Enactogens produce distinctive emotional and social effects, including feelings of empathy,love, and emotional closeness to others. These drugs include MDMA (the active component in Ecstacy) and cannabioids, such as Marijuana.

Dissociative drugs produce analgesia, amnesia and catalepsy at anesthetic doses. They also produce a sense of detachment from the surrounding environment. Dissociation of sensory input can cause derealization, the perception of the outside world as being dream-like or unreal, and depersonalization, which includes feeling detached from one’s body; feeling unreal; feeling able to observe one’s actions but not actively take control; being unable to recognize one’s self in the mirror while maintaining rational awareness that the image in the mirror is the same person.

Dissociate drugs include:

Deliriants are a special class of dissociative which are sometimes called true hallucinogens, because they do cause hallucinations in the proper sense: a user may have conversations with people who aren’t there, or become angry at a ‘person’ mimicking their actions, not realizing it is their own reflection in a mirror. They are called deliriants because their effects are similar to the experiences of people with delirious fevers. Deliriants have effects similar to sleepwalking, during which one does not remember the experience, while dissociatives have effects similar to lucid dreaming, the state in which one is consciously aware of dreaming. Common deliriants include such plants as Deadly Nightshade, Mandrake, Henbane and Datura; pharmaceutical drugs with deliriant effects include Benadryl, Dramamine and hydroxyzine.

Addiction Information

The prohibition of psilocybin mushrooms is under criticism because psilocybin mushrooms are considered soft drugs with a low potential for abuse, very low toxicity, and no risk of addiction. Psilocybin mushrooms are non-addictive and rarely abused. They do create short-term increases in tolerance of users, thus making it difficult to abuse them because the more often they are taken within a short period of time, the weaker the resultant effects are. Although an individual uneducated in the proper identification of hallucinogenic mushrooms may pick poisonous (sometimes lethal) wild mushrooms mistaken for psilocybin mushrooms, true psilocybin mushrooms are non-toxic, and the National Institute for Occupational Safety and Health, a branch of the Center For Disease Control, rated psilocybin less toxic than aspirin. Even with the potential risks of panic attacks, anxiety, depression and paranoid delusions, magic mushrooms were rated as one of the safest of all recreational substances by experts in a study by the Independent Scientific Committee on Drugs. Leading researchers have said that psilocybin is “remarkably non-toxic to the body’s organ systems”, explaining that any risks are indirect.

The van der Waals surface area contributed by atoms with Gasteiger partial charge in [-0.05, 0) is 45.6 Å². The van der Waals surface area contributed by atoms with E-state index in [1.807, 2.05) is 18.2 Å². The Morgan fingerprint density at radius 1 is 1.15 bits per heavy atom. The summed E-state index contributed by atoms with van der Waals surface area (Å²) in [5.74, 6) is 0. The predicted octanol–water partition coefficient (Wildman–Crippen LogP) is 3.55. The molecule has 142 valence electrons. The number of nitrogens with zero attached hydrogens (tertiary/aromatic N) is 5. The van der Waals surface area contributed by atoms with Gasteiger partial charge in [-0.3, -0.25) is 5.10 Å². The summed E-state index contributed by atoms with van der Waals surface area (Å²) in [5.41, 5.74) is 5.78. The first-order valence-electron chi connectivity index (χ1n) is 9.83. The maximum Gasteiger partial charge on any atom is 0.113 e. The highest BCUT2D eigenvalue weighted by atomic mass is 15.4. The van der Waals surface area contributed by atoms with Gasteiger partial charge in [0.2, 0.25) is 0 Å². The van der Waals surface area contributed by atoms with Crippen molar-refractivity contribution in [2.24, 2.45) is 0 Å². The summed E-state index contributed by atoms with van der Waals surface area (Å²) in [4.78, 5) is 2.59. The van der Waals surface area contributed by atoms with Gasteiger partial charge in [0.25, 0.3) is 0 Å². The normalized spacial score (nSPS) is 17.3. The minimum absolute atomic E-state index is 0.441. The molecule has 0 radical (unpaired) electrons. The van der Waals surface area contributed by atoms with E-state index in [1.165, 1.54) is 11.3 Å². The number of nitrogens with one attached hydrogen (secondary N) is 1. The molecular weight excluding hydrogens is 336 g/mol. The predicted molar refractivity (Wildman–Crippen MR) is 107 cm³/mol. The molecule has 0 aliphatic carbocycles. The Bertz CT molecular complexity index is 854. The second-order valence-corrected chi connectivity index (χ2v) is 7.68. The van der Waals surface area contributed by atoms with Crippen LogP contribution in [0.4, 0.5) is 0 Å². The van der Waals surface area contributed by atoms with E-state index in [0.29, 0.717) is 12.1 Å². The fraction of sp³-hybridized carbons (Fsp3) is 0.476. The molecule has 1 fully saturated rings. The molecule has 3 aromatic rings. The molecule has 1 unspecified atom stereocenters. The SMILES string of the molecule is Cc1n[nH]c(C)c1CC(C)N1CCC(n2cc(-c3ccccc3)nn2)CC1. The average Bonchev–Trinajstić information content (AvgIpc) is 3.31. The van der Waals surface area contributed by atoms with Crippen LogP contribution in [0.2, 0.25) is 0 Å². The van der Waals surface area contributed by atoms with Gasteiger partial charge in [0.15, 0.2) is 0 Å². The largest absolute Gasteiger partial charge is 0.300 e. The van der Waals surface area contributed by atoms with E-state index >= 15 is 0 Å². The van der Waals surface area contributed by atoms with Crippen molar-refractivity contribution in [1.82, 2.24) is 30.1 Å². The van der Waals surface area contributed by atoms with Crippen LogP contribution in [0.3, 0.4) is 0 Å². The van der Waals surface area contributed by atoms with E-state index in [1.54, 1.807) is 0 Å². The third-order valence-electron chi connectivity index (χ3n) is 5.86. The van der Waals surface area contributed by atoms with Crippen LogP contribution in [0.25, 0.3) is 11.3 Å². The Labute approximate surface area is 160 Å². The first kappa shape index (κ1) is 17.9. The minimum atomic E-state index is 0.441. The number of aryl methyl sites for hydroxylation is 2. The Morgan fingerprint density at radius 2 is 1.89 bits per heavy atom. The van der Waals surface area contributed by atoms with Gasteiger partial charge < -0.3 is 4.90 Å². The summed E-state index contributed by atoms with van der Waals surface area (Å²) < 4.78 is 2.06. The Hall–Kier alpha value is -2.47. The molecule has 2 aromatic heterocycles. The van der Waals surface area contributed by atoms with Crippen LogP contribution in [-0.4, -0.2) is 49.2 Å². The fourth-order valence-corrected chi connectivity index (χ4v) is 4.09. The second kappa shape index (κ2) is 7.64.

Mushroom Withdrawal

Hallucinogenic psilocybin mushrooms carry no risk of addiction or physical dependence; therefore, no recognizable withdrawal symptoms have been witnessed, experienced or documented.

Mushroom Overdose

Researchers and recreational users have found the most desirable results of ingesting psilocybin come from starting with very low doses first, but high dosages of psilocybin are likely to cause fear and anxiety, and may result in dangerous behavior.

The concentration of active psilocybin mushroom compounds varies not only from species to species, but also from mushroom to mushroom inside a given species, subspecies or variety. The same holds true even for different parts of the same mushroom. In the species Psilcybe samuiensis Guzman, Bandala and Allen, the dried cap of the mushroom contains the most psilocybin at about 0.23%-0.90%. The mycelia contain about 0.24%-0.32%.

A typical dose of the rather common species, Psilocybe cubensis, is approximately 1 to 2.5 grams, while about 2.5 to 5 grams of dried mushroom is considered a strong dose. Above 5 dried grams is often considered a heavy dose.